How to reveal the secrets of an obscure white-box implementation

  • Louis Goubin
  • Pascal Paillier
  • Matthieu Rivain
  • Junwei WangEmail author
Regular Paper


White-box cryptography (WBC) protects key extraction from software implementations of cryptographic primitives. Many academic works have been done achieving partial results toward WBC, but a complete solution has not been found yet by the cryptography community. As a result, the industry can only on proprietary and non-publicly scrutinized white-box implementations. It is therefore of interest to investigate the obtainable resistance of an AES implementation to thwart a white-box adversary in this paradigm. To this purpose, the ECRYPT CSA project has organized the WhibOx contest as the catch the flag challenge of CHES 2017. Researchers and engineers were invited to participate either as designers by submitting the source code of an AES-128 white-box implementation with a freely chosen key, or as breakers by trying to extract the hard-coded keys in the submissions. The participants were not expected to disclose their identities or the underlying designing/attacking techniques. In the end, 94 submitted challenges were all broken, and only 13 of them held more than one day. The strongest (in terms of surviving time) implementation survived for 28 days (which is more than twice as much as the second one). It was only broken by the authors of the present paper with reverse engineering and algebraic analysis. In this paper, we give a detailed description of the different steps of our cryptanalysis. We then generalize it to an attack methodology to break further obscure white-box implementations. In particular, we formalize and generalize the linear decoding analysis that we use to extract the key from the encoded intermediate variables of the target challenge.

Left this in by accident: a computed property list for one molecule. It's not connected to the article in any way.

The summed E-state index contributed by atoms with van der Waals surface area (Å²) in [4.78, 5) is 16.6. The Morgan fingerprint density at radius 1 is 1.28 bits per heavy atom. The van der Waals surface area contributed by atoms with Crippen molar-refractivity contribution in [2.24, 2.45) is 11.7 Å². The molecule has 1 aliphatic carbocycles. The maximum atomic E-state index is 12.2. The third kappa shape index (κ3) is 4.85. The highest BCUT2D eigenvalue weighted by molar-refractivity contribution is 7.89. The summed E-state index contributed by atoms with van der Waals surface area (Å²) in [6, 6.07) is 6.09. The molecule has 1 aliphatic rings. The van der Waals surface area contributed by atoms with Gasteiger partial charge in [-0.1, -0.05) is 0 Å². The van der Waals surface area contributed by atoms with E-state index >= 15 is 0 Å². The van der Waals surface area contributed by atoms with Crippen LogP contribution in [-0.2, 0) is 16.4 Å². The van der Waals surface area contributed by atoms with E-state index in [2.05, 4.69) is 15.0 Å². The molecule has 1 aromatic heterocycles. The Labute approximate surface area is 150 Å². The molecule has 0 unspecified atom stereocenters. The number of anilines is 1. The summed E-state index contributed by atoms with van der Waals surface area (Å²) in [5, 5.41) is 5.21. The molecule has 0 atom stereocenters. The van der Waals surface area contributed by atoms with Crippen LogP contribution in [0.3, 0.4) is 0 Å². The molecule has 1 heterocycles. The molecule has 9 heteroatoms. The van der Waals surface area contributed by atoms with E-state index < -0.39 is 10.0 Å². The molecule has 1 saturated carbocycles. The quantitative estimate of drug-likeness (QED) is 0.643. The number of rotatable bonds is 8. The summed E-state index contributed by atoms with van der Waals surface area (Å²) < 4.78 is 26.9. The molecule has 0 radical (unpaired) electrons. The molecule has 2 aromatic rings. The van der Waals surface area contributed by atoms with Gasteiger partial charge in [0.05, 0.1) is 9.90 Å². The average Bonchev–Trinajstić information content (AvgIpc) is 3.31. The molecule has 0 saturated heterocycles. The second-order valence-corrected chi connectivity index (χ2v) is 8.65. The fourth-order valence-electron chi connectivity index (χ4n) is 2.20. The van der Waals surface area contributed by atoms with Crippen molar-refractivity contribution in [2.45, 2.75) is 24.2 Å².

White-box cryptography WhibOX contest Linear decoding analysis Reverse engineering 



The fourth author has received funding from the European Union’s Horizon 2020 research and innovation programme under the Marie Skłodowska-Curie Grant Agreement No. 643161.


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Copyright information

© Springer-Verlag GmbH Germany, part of Springer Nature 2019

Authors and Affiliations

  1. 1.Laboratoire de Mathématiques de Versailles, UVSQ, CNRSUniversité Paris-SaclayVersaillesFrance
  2. 2.CryptoExpertsParisFrance
  3. 3.University of LuxembourgEsch-sur-AlzetteLuxembourg
  4. 4.University Paris 8Saint-DenisFrance

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